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Can J Public Health. 2007 Jan-Feb;98(1):74-7.

Pseudomonas aeruginosa necrotizing chondritis complicating high helical ear piercing case report: clinical and public health perspectives.

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Department of Pediatrics, University of British Columbia, Vancouver.



Auricular or high helical ear piercing is an increasingly widespread fashion trend that is associated with an increased risk of potentially serious post-piercing complications such as auricular perichondritis.


An 11-year-old girl developed severe auricular perichondritis following piercing of the upper helical cartilage of her ear at a hairdressing salon. Four days post piercing, she returned to the same salon for a haircut during which the pierced site was manipulated. She presented to her family physician and was treated unsuccessfully with oral cephalexin. She was then referred to an infectious diseases consultant and received antipseudomonal intravenous antibiotics with subsequent resolution. She also required debridement and removal of necrotic cartilage. Public health investigation evaluated potential sources of infection including the piercing gun, disinfectant solutions, and hair cutting spray water bottles. Final culture results of the ear helical aspirate grew Pseudomonas aeruginosa. Pseudomonas aeruginosa was also cultured from one of the water bottles used to wet her hair during the haircut.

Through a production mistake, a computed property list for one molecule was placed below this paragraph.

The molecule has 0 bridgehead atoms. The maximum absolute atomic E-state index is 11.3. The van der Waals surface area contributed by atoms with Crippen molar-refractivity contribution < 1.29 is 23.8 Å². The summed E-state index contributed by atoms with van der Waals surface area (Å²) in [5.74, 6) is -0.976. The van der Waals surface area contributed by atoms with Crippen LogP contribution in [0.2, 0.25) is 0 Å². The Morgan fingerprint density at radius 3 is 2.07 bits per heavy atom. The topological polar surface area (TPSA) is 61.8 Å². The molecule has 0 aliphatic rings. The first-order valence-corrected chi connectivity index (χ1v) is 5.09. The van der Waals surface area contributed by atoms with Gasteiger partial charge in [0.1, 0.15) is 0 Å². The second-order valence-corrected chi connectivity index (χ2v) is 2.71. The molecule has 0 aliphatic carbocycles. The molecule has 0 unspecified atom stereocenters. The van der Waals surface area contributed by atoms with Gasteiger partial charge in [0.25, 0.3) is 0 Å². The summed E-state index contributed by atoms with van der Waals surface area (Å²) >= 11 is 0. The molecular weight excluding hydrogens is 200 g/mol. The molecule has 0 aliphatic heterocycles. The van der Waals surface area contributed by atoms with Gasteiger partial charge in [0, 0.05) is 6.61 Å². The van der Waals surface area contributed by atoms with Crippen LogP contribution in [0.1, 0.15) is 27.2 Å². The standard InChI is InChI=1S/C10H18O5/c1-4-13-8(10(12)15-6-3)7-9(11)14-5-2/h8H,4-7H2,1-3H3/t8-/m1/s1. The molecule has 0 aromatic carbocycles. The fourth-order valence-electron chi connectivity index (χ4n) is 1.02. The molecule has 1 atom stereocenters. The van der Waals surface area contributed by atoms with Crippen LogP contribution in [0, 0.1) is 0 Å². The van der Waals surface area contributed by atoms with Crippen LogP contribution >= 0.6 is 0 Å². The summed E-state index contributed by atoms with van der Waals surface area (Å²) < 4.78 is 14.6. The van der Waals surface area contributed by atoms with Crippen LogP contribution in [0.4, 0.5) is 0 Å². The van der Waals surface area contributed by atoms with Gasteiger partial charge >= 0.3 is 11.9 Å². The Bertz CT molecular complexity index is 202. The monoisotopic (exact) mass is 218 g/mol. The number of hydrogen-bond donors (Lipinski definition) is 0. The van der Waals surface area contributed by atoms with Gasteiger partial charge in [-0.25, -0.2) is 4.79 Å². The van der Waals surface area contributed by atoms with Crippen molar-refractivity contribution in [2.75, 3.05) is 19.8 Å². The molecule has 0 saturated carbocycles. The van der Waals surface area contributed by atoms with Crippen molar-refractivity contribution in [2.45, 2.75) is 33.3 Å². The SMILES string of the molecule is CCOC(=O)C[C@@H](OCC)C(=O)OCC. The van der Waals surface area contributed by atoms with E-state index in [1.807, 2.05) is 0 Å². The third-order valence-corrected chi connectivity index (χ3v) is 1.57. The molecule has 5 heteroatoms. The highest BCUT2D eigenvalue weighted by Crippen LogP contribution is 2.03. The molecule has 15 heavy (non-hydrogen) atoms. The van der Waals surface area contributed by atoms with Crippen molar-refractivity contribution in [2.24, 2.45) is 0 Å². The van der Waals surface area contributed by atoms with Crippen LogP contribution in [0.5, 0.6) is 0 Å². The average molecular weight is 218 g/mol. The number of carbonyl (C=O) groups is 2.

Although the pseudomonal strains from the water bottle were different than the infecting one, this contamination presents a potential source of wound infection. Damage to the helical cartilage caused by the piercing gun may also have contributed to this infection. Initial empiric antibiotic therapy for these kinds of infection must include anti-pseudomonal coverage. Auricular or high helical ear piercing using a piercing gun is not recommended.

[Indexed for MEDLINE]

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